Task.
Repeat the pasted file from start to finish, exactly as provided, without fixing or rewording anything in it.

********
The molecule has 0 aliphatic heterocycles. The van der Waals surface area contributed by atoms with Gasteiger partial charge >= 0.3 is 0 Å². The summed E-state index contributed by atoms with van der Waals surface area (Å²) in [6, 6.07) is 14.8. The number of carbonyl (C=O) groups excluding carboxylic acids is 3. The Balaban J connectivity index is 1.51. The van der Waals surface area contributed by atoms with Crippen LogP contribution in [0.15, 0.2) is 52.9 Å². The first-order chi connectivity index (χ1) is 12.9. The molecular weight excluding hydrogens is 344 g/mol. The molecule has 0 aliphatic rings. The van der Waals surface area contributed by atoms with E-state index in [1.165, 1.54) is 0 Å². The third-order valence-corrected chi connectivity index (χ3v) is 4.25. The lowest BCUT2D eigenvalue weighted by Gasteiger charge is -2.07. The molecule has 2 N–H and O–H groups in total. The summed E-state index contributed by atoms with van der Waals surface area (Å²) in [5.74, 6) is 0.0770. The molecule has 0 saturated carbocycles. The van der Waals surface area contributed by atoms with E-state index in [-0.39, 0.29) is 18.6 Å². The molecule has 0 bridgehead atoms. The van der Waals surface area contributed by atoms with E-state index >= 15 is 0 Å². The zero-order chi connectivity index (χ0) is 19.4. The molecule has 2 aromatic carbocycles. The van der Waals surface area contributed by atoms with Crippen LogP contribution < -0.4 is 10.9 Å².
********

The molecule has 0 aliphatic heterocycles. The van der Waals surface area contributed by atoms with Gasteiger partial charge >= 0.3 is 0 Å². The summed E-state index contributed by atoms with van der Waals surface area (Å²) in [6, 6.07) is 14.8. The number of carbonyl (C=O) groups excluding carboxylic acids is 3. The Balaban J connectivity index is 1.51. The van der Waals surface area contributed by atoms with Crippen LogP contribution in [0.15, 0.2) is 52.9 Å². The first-order chi connectivity index (χ1) is 12.9. The molecular weight excluding hydrogens is 344 g/mol. The molecule has 0 aliphatic rings. The van der Waals surface area contributed by atoms with E-state index in [1.165, 1.54) is 0 Å². The third-order valence-corrected chi connectivity index (χ3v) is 4.25. The lowest BCUT2D eigenvalue weighted by Gasteiger charge is -2.07. The molecule has 2 N–H and O–H groups in total. The summed E-state index contributed by atoms with van der Waals surface area (Å²) in [5.74, 6) is 0.0770. The molecule has 0 saturated carbocycles. The van der Waals surface area contributed by atoms with E-state index in [-0.39, 0.29) is 18.6 Å². The molecule has 0 bridgehead atoms. The van der Waals surface area contributed by atoms with E-state index >= 15 is 0 Å². The zero-order chi connectivity index (χ0) is 19.4. The molecule has 2 aromatic carbocycles. The van der Waals surface area contributed by atoms with Crippen LogP contribution < -0.4 is 10.9 Å².